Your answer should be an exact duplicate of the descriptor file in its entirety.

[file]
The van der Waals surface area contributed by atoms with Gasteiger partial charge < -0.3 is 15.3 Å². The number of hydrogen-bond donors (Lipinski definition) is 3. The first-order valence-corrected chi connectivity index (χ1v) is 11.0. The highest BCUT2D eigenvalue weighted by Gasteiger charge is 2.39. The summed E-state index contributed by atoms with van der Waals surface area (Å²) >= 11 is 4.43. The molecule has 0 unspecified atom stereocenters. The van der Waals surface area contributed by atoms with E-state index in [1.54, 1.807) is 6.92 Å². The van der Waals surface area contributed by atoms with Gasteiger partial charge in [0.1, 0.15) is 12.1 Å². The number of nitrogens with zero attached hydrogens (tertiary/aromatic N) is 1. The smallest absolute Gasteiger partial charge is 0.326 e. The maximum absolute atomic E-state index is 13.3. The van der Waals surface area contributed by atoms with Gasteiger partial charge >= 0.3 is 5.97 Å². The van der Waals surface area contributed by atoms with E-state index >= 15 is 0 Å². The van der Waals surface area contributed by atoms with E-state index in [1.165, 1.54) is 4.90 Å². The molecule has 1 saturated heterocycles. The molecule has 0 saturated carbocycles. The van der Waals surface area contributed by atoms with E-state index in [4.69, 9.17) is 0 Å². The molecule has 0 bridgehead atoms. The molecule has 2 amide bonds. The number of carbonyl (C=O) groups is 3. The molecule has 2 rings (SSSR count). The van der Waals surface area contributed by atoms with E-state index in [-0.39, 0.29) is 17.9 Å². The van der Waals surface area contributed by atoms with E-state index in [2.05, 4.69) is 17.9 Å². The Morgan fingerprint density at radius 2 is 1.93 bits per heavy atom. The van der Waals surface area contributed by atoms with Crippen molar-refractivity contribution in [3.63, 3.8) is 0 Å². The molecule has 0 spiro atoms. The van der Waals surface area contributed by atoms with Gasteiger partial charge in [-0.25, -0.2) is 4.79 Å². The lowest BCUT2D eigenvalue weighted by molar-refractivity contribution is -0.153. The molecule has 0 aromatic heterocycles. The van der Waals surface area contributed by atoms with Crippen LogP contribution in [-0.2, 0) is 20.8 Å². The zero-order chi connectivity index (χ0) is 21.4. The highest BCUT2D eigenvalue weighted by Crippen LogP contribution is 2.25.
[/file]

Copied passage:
The van der Waals surface area contributed by atoms with Gasteiger partial charge < -0.3 is 15.3 Å². The number of hydrogen-bond donors (Lipinski definition) is 3. The first-order valence-corrected chi connectivity index (χ1v) is 11.0. The highest BCUT2D eigenvalue weighted by Gasteiger charge is 2.39. The summed E-state index contributed by atoms with van der Waals surface area (Å²) >= 11 is 4.43. The molecule has 0 unspecified atom stereocenters. The van der Waals surface area contributed by atoms with E-state index in [1.54, 1.807) is 6.92 Å². The van der Waals surface area contributed by atoms with Gasteiger partial charge in [0.1, 0.15) is 12.1 Å². The number of nitrogens with zero attached hydrogens (tertiary/aromatic N) is 1. The smallest absolute Gasteiger partial charge is 0.326 e. The maximum absolute atomic E-state index is 13.3. The van der Waals surface area contributed by atoms with Gasteiger partial charge >= 0.3 is 5.97 Å². The van der Waals surface area contributed by atoms with E-state index >= 15 is 0 Å². The van der Waals surface area contributed by atoms with E-state index in [1.165, 1.54) is 4.90 Å². The molecule has 1 saturated heterocycles. The molecule has 0 saturated carbocycles. The van der Waals surface area contributed by atoms with E-state index in [4.69, 9.17) is 0 Å². The molecule has 0 bridgehead atoms. The molecule has 2 amide bonds. The number of carbonyl (C=O) groups is 3. The molecule has 2 rings (SSSR count). The van der Waals surface area contributed by atoms with E-state index in [-0.39, 0.29) is 17.9 Å². The van der Waals surface area contributed by atoms with E-state index in [2.05, 4.69) is 17.9 Å². The Morgan fingerprint density at radius 2 is 1.93 bits per heavy atom. The van der Waals surface area contributed by atoms with Crippen molar-refractivity contribution in [3.63, 3.8) is 0 Å². The molecule has 0 spiro atoms. The van der Waals surface area contributed by atoms with Gasteiger partial charge in [-0.25, -0.2) is 4.79 Å². The lowest BCUT2D eigenvalue weighted by molar-refractivity contribution is -0.153. The molecule has 0 aromatic heterocycles. The van der Waals surface area contributed by atoms with Crippen LogP contribution in [-0.2, 0) is 20.8 Å². The zero-order chi connectivity index (χ0) is 21.4. The highest BCUT2D eigenvalue weighted by Crippen LogP contribution is 2.25.